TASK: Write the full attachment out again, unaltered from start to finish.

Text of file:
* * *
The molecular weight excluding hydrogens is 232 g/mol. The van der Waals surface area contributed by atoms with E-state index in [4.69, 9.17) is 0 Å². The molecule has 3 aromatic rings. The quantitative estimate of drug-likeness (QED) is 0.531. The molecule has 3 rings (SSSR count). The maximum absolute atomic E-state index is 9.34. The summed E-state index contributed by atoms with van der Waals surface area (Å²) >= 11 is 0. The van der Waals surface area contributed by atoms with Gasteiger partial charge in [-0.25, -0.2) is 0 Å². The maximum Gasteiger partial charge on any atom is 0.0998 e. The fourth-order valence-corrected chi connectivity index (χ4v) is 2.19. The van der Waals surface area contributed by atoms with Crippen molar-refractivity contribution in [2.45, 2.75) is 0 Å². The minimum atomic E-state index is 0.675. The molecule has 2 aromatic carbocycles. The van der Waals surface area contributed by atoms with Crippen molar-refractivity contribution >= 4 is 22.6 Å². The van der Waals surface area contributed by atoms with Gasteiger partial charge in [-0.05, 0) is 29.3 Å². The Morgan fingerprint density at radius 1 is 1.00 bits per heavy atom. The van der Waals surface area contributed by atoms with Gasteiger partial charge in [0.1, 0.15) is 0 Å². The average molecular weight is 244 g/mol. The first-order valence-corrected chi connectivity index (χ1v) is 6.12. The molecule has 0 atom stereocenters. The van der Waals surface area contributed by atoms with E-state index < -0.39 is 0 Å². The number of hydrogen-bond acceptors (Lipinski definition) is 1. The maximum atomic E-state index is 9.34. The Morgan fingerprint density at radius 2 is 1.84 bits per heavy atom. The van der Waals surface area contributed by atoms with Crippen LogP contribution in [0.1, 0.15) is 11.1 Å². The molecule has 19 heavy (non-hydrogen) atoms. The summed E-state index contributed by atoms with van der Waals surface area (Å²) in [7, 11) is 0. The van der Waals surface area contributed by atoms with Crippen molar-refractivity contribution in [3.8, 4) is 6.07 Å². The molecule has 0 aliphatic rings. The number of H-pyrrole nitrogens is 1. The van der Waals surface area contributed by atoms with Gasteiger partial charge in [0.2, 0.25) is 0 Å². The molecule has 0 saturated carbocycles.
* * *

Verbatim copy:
The molecular weight excluding hydrogens is 232 g/mol. The van der Waals surface area contributed by atoms with E-state index in [4.69, 9.17) is 0 Å². The molecule has 3 aromatic rings. The quantitative estimate of drug-likeness (QED) is 0.531. The molecule has 3 rings (SSSR count). The maximum absolute atomic E-state index is 9.34. The summed E-state index contributed by atoms with van der Waals surface area (Å²) >= 11 is 0. The van der Waals surface area contributed by atoms with Gasteiger partial charge in [-0.25, -0.2) is 0 Å². The maximum Gasteiger partial charge on any atom is 0.0998 e. The fourth-order valence-corrected chi connectivity index (χ4v) is 2.19. The van der Waals surface area contributed by atoms with Crippen molar-refractivity contribution in [2.45, 2.75) is 0 Å². The minimum atomic E-state index is 0.675. The molecule has 2 aromatic carbocycles. The van der Waals surface area contributed by atoms with Crippen molar-refractivity contribution >= 4 is 22.6 Å². The van der Waals surface area contributed by atoms with Gasteiger partial charge in [-0.05, 0) is 29.3 Å². The Morgan fingerprint density at radius 1 is 1.00 bits per heavy atom. The van der Waals surface area contributed by atoms with Gasteiger partial charge in [0.1, 0.15) is 0 Å². The average molecular weight is 244 g/mol. The first-order valence-corrected chi connectivity index (χ1v) is 6.12. The molecule has 0 atom stereocenters. The van der Waals surface area contributed by atoms with E-state index < -0.39 is 0 Å². The number of hydrogen-bond acceptors (Lipinski definition) is 1. The maximum atomic E-state index is 9.34. The Morgan fingerprint density at radius 2 is 1.84 bits per heavy atom. The van der Waals surface area contributed by atoms with Crippen LogP contribution in [0.1, 0.15) is 11.1 Å². The molecule has 19 heavy (non-hydrogen) atoms. The summed E-state index contributed by atoms with van der Waals surface area (Å²) in [7, 11) is 0. The van der Waals surface area contributed by atoms with Crippen molar-refractivity contribution in [3.8, 4) is 6.07 Å². The molecule has 0 aliphatic rings. The number of H-pyrrole nitrogens is 1. The van der Waals surface area contributed by atoms with Gasteiger partial charge in [0.2, 0.25) is 0 Å². The molecule has 0 saturated carbocycles.